Bad news for Meles Zenawi spies in the U.S.
New York Times | Oct 13, 2011



Editor's Note - The following story is a warning for those who live in the U.S. as naturalized American citizens and yet serve as spies for the Meles Zenawi regime. Many of the spies get 'green card' or permanent residence by seeking a political asylum. Then they become citizens. And yet, they resort to spying for the regime in Addis by ignoring that they had sworn that their asylum case was honest to the best of their knowledge. When caught, however, they end up in big trouble, like the Syrian guy in the following story.

U.S. Accuses Virginia Man of Espionage at Syria Protests
By J. David Goodman New York Times | Oct 13, 2011


A federal grand jury indicted a 47-year-old Syrian-born American citizen living in Leesburg, Va., accusing him of spying for Syria, the Justice Department announced on Wednesday.

The department said that the man, Mohamad Anas Haitham Soueid, had gathered information on protesters in the United States challenging the rule of President Bashar al-Assad of Syria. He is accused of gathering video images, phone numbers and e-mails and passing them along to Syrian intelligence agencies.

Mr. Soueid was indicted by a federal grand jury in Alexandria, Va., on Oct. 5 and was arrested on Monday.

The details laid out by the Justice Department lent greater support to claims by Syrian activists living abroad that they face systematic harassment, threats and intimidation — including being videotaped at protests supportive of the country’s antigovernment uprising — by people they believe to be agents of the Syrian government.

“The ability to assemble and protest is a cherished right in the United States,” Neil MacBride, the United States attorney for the Eastern District of Virginia, said in a statement. “It’s troubling that a U.S. citizen from Leesburg is accused of working with the Syrian government to identify and intimidate those who exercise that right.”

Some activists, including the Syrian pianist Malek Jandali, said their family members in Syria had been subject to interrogations and in some cases beatings carried out by government agents, according to a report by Amnesty International published this month. In July, the State Department said it was investigating similar reports.

The government charged Mr. Soueid with acting as an unregistered agent of the Syrian government, lying to the F.B.I. about his activities and providing false information on a purchase form for a gun, the department said. (He gave a false current residence address when purchasing a Beretta pistol in July, the indictment said.)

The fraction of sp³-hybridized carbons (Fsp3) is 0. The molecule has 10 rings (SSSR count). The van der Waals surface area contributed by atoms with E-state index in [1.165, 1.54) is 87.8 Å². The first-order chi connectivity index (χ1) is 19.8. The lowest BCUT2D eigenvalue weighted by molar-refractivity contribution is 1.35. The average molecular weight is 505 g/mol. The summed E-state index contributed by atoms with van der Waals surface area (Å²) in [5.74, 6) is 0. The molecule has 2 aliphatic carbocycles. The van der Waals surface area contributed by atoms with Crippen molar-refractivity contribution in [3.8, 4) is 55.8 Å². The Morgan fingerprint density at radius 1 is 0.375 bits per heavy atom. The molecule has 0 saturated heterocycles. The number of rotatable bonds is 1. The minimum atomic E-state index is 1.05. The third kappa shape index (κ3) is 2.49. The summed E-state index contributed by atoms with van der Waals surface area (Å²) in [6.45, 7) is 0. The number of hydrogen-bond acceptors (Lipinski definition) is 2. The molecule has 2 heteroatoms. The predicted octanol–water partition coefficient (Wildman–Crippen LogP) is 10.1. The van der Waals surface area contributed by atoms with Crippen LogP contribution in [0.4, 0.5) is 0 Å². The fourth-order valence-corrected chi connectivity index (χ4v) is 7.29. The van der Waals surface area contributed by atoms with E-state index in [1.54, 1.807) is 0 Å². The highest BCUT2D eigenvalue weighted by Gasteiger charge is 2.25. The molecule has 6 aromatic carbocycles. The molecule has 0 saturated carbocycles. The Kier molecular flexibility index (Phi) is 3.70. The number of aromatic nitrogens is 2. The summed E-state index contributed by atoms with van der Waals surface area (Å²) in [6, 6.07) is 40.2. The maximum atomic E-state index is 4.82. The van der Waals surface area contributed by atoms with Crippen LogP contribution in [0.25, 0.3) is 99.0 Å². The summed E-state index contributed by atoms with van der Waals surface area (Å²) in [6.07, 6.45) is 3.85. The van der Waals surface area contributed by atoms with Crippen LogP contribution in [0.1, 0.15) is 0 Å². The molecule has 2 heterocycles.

According to the indictment, Mr. Soueid worked in the United States as an agent for Syria’s feared secret police, the Mukhabarat, and was directed by officials in Syria to record protests against Mr. Assad’s government. In June, he traveled to Syria where, according to the indictment, he met in private with the Syrian president.

The department, in its statement, said the purpose of Mr. Soueid’s actions were as part of a conspiracy to “undermine, silence, intimidate and potentially harm those in the United States and Syria who engaged in the protests.”

The Syrian Embassy in Washington called the charges “baseless and totally unacceptable” and part of “a campaign of distortion and fabrications against the Embassy of Syria in the U.S.”

“Neither Mr. Soueid nor any other citizen of the U.S. is an agent of the Syrian Government,” the embassy said in a statement, which provided a point-by-point denial of the charges against Mr. Soueid. “There has never ever been a private meeting between President Assad and Mr. Soueid. This ludicrous accusation is a reflection of the poor quality of the whole set of allegations.”

The indictment also listed aliases that prosecutors said Mr. Soueid had used. One of the aliases, Anas Alswaid, appeared in a federal lawsuit filed by Syrians and Syrian-Americans, seeking damages for actions taking by the Assad government during its crackdown on antigovernment protesters. That suit, filed in federal court in Washington in May, also accused Mr. Soueid of gathering information on Syrians based in the United States and sending it to the government in Damascus.

The indictment is “a confirmation of all our experiences,” said Mr. Jandali, the pianist, in a telephone interview on Wednesday. His parents were beaten in their home in the city of Homs shortly after Mr. Jandali played piano during a July protest against Mr. Assad in front of the White House. With the help of the State Department, he brought his parents to live with him in the United States, fearing for their safety because of his activism.

“Their strategy is suicidal at this point,” Mr. Jandali said of the Syrian government. “They think that through terror and intimidation they will silence the people. But they are getting exactly the opposite.”


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